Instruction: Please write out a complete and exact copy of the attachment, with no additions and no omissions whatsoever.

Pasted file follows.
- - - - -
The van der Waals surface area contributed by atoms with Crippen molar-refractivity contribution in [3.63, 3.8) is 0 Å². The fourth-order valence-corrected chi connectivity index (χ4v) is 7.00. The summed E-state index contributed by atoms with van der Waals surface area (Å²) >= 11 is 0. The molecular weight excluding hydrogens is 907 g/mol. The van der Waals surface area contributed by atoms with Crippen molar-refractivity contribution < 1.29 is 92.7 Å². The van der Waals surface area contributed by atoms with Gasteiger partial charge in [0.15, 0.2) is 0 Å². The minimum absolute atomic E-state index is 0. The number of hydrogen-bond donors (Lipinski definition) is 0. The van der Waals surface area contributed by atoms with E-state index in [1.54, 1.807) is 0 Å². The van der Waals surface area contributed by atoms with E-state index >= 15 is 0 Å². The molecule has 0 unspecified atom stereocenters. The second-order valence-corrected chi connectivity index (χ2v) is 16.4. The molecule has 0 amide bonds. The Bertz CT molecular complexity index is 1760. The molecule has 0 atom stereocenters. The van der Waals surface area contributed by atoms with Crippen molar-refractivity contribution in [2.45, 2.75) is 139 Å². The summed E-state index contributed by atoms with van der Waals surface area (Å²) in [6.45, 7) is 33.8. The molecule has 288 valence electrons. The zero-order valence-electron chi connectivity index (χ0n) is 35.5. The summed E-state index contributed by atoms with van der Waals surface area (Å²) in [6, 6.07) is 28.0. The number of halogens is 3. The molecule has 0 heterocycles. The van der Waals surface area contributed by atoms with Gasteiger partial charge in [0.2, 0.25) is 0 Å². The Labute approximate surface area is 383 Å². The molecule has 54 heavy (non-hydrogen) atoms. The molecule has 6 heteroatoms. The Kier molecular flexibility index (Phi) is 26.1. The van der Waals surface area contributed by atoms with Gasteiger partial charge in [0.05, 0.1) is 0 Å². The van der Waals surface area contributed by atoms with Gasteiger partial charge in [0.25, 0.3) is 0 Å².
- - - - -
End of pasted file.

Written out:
The van der Waals surface area contributed by atoms with Crippen molar-refractivity contribution in [3.63, 3.8) is 0 Å². The fourth-order valence-corrected chi connectivity index (χ4v) is 7.00. The summed E-state index contributed by atoms with van der Waals surface area (Å²) >= 11 is 0. The molecular weight excluding hydrogens is 907 g/mol. The van der Waals surface area contributed by atoms with Crippen molar-refractivity contribution < 1.29 is 92.7 Å². The van der Waals surface area contributed by atoms with Gasteiger partial charge in [0.15, 0.2) is 0 Å². The minimum absolute atomic E-state index is 0. The number of hydrogen-bond donors (Lipinski definition) is 0. The van der Waals surface area contributed by atoms with E-state index in [1.54, 1.807) is 0 Å². The van der Waals surface area contributed by atoms with E-state index >= 15 is 0 Å². The molecule has 0 unspecified atom stereocenters. The second-order valence-corrected chi connectivity index (χ2v) is 16.4. The molecule has 0 amide bonds. The Bertz CT molecular complexity index is 1760. The molecule has 0 atom stereocenters. The van der Waals surface area contributed by atoms with Crippen molar-refractivity contribution in [2.45, 2.75) is 139 Å². The summed E-state index contributed by atoms with van der Waals surface area (Å²) in [6.45, 7) is 33.8. The molecule has 288 valence electrons. The zero-order valence-electron chi connectivity index (χ0n) is 35.5. The summed E-state index contributed by atoms with van der Waals surface area (Å²) in [6, 6.07) is 28.0. The number of halogens is 3. The molecule has 0 heterocycles. The van der Waals surface area contributed by atoms with Gasteiger partial charge in [0.2, 0.25) is 0 Å². The Labute approximate surface area is 383 Å². The molecule has 54 heavy (non-hydrogen) atoms. The molecule has 6 heteroatoms. The Kier molecular flexibility index (Phi) is 26.1. The van der Waals surface area contributed by atoms with Gasteiger partial charge in [0.05, 0.1) is 0 Å². The van der Waals surface area contributed by atoms with Gasteiger partial charge in [0.25, 0.3) is 0 Å².